I’ll try to explain as best I can my understanding of what was going wrong: When you get fitted with running shoes, the fitter will actually watch you run first. By analyzing how you run (your "gait"), they will detect any weakness, and fit you in a shoe that compensates for that weakness (At some point during this process I commented that I wished “there was a running shoe for life.”). As it turns out, my gait is neutral, and my shoe was compensating for a problem I no longer had. Basically, this over-compensation was straining my IT band, which connects from the hip down the leg past the knee.
Isn’t that fascinating? It’s amazing to see how connected your body is. They way you land on your feet can expoliate a weakness in your hip, which ultimately, manifests itself as pain in your knee! OK… I’m not sure that’s entirely accurate, but whatever, it’s still fascinating.
Regardless, I am in LOVE with my new shoes. Before I go for another run though, I’m going to discuss the pain with TR, and possibly make an appointment with a PT this week. A couple of opinions couldn’t hurt, right? Cross your fingers for me. I want to be healthy and strong for our 18 miler next Saturday. I have a feeling that I’m going to be fine.
Ready to Rumble
Fine is relative.
So, a few weeks ago, it came to the attention of @ and I that a flag football team in our neighborhood was in need of a few good women. Naturally, as we are so athletically inclined, we decided that we were the very women they needed.
We were in, and today was our first practice. Yes, today, as in the day after I crawled up the stairs to my 2nd floor apartment because my knee was in so much pain from running. Perhaps not one of my best laid plans?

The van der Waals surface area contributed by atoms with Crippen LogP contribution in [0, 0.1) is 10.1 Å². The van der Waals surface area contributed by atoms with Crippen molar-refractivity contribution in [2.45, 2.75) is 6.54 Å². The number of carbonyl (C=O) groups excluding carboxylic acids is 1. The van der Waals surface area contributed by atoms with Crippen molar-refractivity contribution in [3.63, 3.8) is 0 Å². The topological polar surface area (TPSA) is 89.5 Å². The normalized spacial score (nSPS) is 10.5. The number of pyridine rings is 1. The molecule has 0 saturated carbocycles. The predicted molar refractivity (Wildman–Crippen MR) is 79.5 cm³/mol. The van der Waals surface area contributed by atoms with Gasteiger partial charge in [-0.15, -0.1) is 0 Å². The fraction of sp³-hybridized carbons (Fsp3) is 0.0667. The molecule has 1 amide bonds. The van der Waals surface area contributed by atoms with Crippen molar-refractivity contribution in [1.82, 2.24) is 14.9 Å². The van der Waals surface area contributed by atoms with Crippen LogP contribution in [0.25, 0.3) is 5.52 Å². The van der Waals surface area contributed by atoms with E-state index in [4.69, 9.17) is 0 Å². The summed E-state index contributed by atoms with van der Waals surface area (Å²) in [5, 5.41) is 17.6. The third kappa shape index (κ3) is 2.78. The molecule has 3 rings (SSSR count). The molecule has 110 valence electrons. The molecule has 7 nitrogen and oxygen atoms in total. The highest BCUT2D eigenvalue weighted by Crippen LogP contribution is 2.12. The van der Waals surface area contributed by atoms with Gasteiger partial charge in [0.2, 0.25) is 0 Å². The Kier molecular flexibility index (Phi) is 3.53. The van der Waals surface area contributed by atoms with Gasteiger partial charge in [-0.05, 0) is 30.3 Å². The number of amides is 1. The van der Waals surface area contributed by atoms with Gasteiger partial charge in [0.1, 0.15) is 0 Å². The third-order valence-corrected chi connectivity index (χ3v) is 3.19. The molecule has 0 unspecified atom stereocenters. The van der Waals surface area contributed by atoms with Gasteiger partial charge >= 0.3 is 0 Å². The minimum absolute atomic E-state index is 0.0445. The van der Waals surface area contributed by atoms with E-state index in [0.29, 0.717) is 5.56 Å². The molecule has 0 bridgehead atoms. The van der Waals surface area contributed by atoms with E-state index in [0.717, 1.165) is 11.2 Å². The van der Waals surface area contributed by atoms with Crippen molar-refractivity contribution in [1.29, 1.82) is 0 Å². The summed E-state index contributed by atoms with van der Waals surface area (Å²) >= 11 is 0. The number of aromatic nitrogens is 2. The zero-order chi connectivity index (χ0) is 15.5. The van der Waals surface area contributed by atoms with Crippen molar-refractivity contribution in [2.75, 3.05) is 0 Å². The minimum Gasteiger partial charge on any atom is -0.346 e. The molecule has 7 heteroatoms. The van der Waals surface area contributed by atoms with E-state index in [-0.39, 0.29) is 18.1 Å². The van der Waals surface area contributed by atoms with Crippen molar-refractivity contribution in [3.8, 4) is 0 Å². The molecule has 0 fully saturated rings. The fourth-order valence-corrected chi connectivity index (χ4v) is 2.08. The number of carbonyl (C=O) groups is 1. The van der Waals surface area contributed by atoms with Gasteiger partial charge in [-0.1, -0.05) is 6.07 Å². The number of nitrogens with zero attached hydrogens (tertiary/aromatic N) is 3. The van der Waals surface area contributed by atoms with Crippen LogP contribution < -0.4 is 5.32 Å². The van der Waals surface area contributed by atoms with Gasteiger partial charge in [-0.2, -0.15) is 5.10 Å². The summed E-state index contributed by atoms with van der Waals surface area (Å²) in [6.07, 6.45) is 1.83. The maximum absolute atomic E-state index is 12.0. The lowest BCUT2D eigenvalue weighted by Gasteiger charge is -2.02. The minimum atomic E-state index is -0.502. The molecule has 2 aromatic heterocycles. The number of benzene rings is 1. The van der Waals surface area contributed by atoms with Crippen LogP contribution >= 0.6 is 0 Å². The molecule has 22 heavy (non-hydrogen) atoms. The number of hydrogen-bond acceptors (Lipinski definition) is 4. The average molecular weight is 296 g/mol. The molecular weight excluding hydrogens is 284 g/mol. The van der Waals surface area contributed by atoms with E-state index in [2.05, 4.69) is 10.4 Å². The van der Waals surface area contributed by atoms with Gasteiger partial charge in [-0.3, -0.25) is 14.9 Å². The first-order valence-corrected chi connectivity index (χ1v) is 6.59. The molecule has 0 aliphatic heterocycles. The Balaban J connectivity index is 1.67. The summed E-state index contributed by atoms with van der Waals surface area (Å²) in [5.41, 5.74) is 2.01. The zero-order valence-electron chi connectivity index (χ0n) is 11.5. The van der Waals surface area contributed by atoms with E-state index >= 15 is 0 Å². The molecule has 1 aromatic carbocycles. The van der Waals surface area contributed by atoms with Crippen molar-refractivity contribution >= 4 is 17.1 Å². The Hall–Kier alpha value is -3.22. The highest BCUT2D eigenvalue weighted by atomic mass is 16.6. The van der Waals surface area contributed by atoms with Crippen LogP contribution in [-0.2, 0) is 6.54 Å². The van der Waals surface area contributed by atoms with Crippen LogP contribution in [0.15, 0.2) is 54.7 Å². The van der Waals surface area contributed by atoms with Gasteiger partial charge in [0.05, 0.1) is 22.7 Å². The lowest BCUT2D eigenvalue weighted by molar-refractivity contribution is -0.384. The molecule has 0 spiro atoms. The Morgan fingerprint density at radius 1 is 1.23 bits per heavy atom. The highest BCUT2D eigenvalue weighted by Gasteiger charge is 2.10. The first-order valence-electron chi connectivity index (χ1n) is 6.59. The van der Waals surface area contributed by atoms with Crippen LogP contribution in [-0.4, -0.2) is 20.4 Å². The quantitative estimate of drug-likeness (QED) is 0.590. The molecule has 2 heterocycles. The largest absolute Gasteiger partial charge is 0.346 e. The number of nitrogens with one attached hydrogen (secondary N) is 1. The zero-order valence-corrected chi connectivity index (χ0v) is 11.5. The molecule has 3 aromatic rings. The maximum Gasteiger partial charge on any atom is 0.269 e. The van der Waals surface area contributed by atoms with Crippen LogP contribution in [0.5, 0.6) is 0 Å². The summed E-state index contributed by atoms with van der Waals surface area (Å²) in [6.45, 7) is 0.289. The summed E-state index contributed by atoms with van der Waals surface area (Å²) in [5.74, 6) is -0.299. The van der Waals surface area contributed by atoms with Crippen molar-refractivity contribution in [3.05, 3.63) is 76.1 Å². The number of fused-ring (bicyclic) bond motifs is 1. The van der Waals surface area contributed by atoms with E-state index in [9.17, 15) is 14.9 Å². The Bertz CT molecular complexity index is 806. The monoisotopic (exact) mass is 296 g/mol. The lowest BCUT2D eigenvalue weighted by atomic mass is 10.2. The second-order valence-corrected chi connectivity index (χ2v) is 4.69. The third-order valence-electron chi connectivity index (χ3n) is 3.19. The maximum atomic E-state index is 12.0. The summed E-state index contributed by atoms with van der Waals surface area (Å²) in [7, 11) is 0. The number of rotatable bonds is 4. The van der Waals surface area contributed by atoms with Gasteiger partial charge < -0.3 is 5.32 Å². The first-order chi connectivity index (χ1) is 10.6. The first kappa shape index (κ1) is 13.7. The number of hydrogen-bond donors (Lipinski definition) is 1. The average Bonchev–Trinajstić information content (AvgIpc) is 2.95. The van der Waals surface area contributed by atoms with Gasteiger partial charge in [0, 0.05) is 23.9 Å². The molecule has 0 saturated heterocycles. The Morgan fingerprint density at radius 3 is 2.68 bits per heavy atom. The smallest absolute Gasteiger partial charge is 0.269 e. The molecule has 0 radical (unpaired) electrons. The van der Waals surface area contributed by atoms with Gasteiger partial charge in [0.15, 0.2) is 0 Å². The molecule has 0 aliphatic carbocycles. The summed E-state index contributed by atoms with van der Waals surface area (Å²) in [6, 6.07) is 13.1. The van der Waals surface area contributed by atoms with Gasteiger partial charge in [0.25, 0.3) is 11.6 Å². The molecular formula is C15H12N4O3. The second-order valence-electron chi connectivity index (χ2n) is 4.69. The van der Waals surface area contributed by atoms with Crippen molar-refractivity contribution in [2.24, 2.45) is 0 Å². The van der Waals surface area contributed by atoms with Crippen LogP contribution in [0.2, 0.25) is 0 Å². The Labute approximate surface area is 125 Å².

Truth is my knee felt fine today, but I warned Coach that with the marathon training, I may have to take it easy in practice and the first two games of the season. Still, it was our first practice, and I wanted to bring it.
Turns out, football is not something I’ve played before, and it seems as though all of that sprinting and turning and catching and coordinating engages muscles that I’m not exactly used to using. I’m a bit surprised. I work out a fair amount. I lift weights, and mix it up from time time (like with Xtreme pilates). I run arguably far on a regular basis.
Apparently, all that doesn't really matter. I have not been in this much pain since… well, I honestly can’t remember the last time I was in this much pain. It’s my inner thighs and neck mostly. To lift my legs – say if I want to cross them or prop them up – I actually have to physically pick it up and move it to the desired location. Not a good sign. I have a feeling TR is going to be none too pleased when he hears about this.
Football – after competitive/contact cheerleading – is my favorite sport and I wanted to play it. I’ll manage. Even if I end up warming the bench the first couple of games.
The Bright Side
Somehow, in the midst of this Internet outage, I managed to screw with my network so much that I somehow ended up with my wireless actually working in my apartment. So, yes... right now... I am laying in bed, typing this, ready to post, thinking about how I should have gone to sleep two hours ago.
Sweet... sweet... dreams...